COVID-19 has plunged the global economy into crisis. Green fiscal policies (GFP) can play a key role in shaping the recovery. As governments are devising green fiscal stimulus policies, they must look to maximize short-term growth and employment effects, but they have also a lever in hand to steer economies to a green and fair transition. The collapse of the oil price has created a window of opportunity for carbon taxes and fossil fuel subsidy reform to mobilise revenue and drive low-carbon development. Green budgeting can rationalise inefficient expenditures and align spending with sustainability. In developing countries with limited fiscal space, GFP can be part of a sustainable solution.
Green recovery: Spur small business climate action for stable economies, says international small business leader
In a world that is dominated increasingly by the effects of climate change, small businesses need more support than ever to keep economies running and citizens happy and healthy. Small businesses, governments and industry leaders alike can work together to build a resilient ecosystem by raising awareness, emphasizing proactivity over reactivity and cultivating accountability.
It cannot be any recovery: it must be sustainable and it must be digital
How European insurance industry partnerships can support the EU’s drive toward a climate-neutral continent and economic recovery.
Pandemic can accelerate electric mobility in Latin America
Changes in transport use due to the Covid-19 pandemic and national recovery plans are an opportunity for governments and businesses in Latin America and the Caribbean to accelerate the transition to electric mobility, according to a recent report by the United Nations Environment Programme (UNEP).
Monitoring the Climate Impact of Fiscal Policy – Lessons from Tracking the COVID-19 Response (IMF)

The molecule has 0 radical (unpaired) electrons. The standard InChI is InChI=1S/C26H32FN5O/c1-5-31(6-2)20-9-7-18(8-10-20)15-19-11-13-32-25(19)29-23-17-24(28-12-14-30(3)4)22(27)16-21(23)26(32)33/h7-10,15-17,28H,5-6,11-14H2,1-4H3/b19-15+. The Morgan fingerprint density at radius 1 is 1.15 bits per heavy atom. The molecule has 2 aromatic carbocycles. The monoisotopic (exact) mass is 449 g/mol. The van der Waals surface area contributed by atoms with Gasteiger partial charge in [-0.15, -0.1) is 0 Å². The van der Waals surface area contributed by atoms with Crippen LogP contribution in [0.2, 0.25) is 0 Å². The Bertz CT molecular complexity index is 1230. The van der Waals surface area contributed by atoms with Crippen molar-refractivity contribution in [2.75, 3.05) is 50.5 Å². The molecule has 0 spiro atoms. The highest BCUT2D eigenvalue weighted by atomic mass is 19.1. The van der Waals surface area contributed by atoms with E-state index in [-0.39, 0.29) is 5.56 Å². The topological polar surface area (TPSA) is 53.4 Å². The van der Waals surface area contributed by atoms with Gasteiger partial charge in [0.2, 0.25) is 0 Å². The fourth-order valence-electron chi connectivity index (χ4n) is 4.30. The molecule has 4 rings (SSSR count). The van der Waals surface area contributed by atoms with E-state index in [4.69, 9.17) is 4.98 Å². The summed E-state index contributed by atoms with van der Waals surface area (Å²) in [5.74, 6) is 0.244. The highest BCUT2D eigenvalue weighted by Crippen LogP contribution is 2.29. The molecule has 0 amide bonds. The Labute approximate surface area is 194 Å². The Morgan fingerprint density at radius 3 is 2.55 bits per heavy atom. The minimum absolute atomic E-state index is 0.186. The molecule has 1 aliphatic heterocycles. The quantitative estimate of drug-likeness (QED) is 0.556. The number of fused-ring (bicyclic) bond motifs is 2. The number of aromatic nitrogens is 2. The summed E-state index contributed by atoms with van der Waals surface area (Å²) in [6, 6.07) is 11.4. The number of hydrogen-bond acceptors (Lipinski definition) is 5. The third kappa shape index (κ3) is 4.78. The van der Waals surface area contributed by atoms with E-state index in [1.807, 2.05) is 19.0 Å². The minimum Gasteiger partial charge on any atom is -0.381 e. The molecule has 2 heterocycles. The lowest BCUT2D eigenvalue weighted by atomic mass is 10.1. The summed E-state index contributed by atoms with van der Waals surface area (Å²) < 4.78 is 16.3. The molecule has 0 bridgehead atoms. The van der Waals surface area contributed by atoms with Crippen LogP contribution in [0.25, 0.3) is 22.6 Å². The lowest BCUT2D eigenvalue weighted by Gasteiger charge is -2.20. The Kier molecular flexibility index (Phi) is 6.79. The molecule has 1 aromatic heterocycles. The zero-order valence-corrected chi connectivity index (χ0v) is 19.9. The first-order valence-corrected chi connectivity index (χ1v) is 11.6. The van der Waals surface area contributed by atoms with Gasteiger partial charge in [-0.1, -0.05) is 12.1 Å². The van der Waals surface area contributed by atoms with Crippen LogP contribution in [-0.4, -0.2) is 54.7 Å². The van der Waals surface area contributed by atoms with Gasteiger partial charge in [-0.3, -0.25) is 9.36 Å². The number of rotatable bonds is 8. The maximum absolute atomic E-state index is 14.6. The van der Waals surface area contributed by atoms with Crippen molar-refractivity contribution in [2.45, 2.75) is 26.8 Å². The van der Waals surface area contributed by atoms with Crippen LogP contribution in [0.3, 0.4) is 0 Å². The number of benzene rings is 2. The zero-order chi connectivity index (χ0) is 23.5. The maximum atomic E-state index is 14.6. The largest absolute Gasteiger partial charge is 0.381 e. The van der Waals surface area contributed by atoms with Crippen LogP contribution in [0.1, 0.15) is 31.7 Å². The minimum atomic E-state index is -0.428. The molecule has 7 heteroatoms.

This paper takes stock of the contributions made by these various trackers, identifies strengths and weaknesses of their methodologies, and draws lessons for assessing the climate impact of fiscal policy going forward. It finds that: trackers provided useful assessments of the (generally low) level of greenness and raised awareness; trackers’ methodologies, while valid and innovative, varied significantly with some important, if currently largely unavoidable, weaknesses; and the way forward should involve tracking the greenness of entire government budgets, rather than just their response to the COVID-19 crisis.
Fiscal Policies for a Low-Carbon Economy (World Bank)
The report Fiscal policies for a low-carbon economy makes an important contribution to our understanding of which fiscal policies work best and can be a guide to policy makers as they consider the most effective ways to achieve a low-carbon future.
Debt Relief for a Green & Inclusive Recovery: Securing Private Sector Participation and Policy Space for Sustainable Development (BUGDPC, HBF, SOAS)
A new report lays out an ambitious proposal for concerted and comprehensive debt relief on a global scale to free up resources in heavily indebted developing countries to support sustainable recoveries, boost economic resilience and foster a just transition to a low-carbon economy.
Are We Building Back Better – COP26 Update
Building Back Better Update – COP26: Governments are not reorienting their economies to a green future and vulnerable nations are being left behind Although COP26 has been anticipated as an
Achieving Green Growth and Climate Action Post-COVID-19 (GGGI)
The report reinforces the need for countries to develop Green New Deals for the economy post COVID-19 and offers recommendations to policymakers on the most effective design for COVID-19 recovery packages while facing budget shortfalls, rising debt, and declining tax revenues.
Green Recovery for Practitioners: Examples from around the world for building forward better (GIZ)
Looking at how communities, cities and countries have put the idea of a green recovery into practice, this new report presents a compilation of 23 examples from more than 20 countries worldwide.